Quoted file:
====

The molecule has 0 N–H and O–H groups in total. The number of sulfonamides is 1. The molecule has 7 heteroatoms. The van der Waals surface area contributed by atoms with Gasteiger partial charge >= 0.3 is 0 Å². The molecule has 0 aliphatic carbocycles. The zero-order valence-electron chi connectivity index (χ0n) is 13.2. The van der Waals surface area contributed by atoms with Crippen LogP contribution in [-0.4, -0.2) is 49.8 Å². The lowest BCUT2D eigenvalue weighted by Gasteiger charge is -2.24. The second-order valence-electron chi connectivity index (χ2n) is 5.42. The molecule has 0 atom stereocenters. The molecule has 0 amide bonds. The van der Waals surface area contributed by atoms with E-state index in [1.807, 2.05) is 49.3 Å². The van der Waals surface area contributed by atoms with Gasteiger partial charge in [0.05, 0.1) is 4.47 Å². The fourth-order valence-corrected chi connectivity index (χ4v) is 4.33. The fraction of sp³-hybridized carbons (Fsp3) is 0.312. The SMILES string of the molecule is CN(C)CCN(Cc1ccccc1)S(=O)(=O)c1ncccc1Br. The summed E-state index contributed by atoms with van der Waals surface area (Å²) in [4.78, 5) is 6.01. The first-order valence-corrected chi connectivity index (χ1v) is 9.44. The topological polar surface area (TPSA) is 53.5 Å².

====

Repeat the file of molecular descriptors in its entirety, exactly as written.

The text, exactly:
The molecule has 0 N–H and O–H groups in total. The number of sulfonamides is 1. The molecule has 7 heteroatoms. The van der Waals surface area contributed by atoms with Gasteiger partial charge >= 0.3 is 0 Å². The molecule has 0 aliphatic carbocycles. The zero-order valence-electron chi connectivity index (χ0n) is 13.2. The van der Waals surface area contributed by atoms with Crippen LogP contribution in [-0.4, -0.2) is 49.8 Å². The lowest BCUT2D eigenvalue weighted by Gasteiger charge is -2.24. The second-order valence-electron chi connectivity index (χ2n) is 5.42. The molecule has 0 atom stereocenters. The molecule has 0 amide bonds. The van der Waals surface area contributed by atoms with E-state index in [1.807, 2.05) is 49.3 Å². The van der Waals surface area contributed by atoms with Gasteiger partial charge in [0.05, 0.1) is 4.47 Å². The fourth-order valence-corrected chi connectivity index (χ4v) is 4.33. The fraction of sp³-hybridized carbons (Fsp3) is 0.312. The SMILES string of the molecule is CN(C)CCN(Cc1ccccc1)S(=O)(=O)c1ncccc1Br. The summed E-state index contributed by atoms with van der Waals surface area (Å²) in [4.78, 5) is 6.01. The first-order valence-corrected chi connectivity index (χ1v) is 9.44. The topological polar surface area (TPSA) is 53.5 Å².